In my case, I listed down close to 120 people who I thought would be able to support me. I then wrote a personalised email to each and every one of them. Some of them wanted to get on a call with me, so I spoke to them on phone. Some of them asked for very specific things in return for the money (like giving them a call and narrating the entire experience or investing in a project when I return from the yatra.) These demands actually ensured that I was accountable.

I took to social media to thank everyone who supported me and make them look and feel good as well. I kept sending update emails very diligently throughout the campaign. Finally when I came back from the Yatra, I wrote a letter narrating my experiences, made personalised bookmarks and posted them to all my 62 backers.

I went on to sharing my learning via a blog and I did take up a meaningful project after the yatra (It basically is my body of work now). And as promised, I continue to help others who are looking to avail such oppotutnities.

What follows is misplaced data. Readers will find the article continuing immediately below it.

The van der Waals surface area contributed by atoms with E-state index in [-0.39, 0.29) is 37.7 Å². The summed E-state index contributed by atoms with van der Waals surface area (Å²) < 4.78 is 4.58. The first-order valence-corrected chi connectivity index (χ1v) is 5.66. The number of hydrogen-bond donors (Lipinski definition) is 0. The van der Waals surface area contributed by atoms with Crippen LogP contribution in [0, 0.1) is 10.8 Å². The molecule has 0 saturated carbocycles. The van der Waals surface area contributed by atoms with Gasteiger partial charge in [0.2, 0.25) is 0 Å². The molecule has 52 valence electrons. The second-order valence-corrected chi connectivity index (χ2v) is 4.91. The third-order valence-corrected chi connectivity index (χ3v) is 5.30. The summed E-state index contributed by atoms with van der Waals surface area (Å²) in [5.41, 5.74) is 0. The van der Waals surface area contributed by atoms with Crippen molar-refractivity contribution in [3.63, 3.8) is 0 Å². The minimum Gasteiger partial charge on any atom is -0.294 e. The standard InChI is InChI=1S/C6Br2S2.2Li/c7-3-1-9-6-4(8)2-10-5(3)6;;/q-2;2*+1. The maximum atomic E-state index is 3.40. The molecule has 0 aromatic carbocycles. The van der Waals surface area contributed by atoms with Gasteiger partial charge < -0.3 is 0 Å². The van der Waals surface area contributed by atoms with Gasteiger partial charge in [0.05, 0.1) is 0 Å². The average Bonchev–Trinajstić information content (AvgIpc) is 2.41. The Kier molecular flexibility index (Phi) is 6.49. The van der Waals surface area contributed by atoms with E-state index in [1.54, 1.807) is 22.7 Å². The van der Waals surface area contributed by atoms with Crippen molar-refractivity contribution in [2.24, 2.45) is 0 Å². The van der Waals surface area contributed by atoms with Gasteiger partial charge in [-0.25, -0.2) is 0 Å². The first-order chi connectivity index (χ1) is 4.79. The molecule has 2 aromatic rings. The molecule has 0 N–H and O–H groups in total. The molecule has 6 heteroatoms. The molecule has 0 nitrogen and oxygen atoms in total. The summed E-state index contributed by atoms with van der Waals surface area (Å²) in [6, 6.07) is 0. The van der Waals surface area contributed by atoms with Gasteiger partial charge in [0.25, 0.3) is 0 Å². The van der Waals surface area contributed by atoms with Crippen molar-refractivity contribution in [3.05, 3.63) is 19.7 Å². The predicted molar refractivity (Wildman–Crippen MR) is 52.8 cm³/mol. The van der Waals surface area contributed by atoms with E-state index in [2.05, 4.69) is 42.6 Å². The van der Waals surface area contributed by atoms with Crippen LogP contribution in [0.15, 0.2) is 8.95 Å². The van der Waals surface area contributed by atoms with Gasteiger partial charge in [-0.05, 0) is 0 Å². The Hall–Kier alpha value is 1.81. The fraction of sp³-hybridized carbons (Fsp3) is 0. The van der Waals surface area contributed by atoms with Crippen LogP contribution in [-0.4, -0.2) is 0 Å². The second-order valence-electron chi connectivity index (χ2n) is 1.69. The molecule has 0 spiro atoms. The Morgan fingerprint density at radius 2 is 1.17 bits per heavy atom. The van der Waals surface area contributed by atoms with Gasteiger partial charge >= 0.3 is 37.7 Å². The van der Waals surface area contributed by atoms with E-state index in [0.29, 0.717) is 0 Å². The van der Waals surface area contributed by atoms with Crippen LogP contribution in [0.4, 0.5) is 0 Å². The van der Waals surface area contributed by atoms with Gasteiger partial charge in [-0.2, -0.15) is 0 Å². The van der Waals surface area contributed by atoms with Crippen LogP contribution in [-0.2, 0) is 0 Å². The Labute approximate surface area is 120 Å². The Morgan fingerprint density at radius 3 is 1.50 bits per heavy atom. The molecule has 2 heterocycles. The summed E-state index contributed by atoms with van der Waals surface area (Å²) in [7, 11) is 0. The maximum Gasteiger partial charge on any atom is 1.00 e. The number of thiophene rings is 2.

So in summary, crowdfunding requires you to commit to what you promise and be accountable to the people who give you the money. Sometimes, it clicks, sometimes it doesn’t. So I would suggest that you look at CF as an experiment.

To know more about my Crowdfunding campaign, checkout the following blogs:

And here’s my TEDx talk on my Crowdfunding Journey and particularly how I managed to help my parents understand.

4. Seek help from your Alumni

All colleges have an Alumni Fund. It’s just that some colleges use this fund to renovate infrastructure or other activities.

What you can try is reach out to the Alumni Association or even individual alumni of your college and explore whether they may be able to support you.

I am aware of the SCT College Alumni putting together a corpus of 5 Lakhs and supporting students in attending exposure programs. Likewise, maybe your Alumni fund will also support you. And even if they aren’t already doing this, maybe you seeding this idea will nudge them to take it up.

5. Seek help from Organisations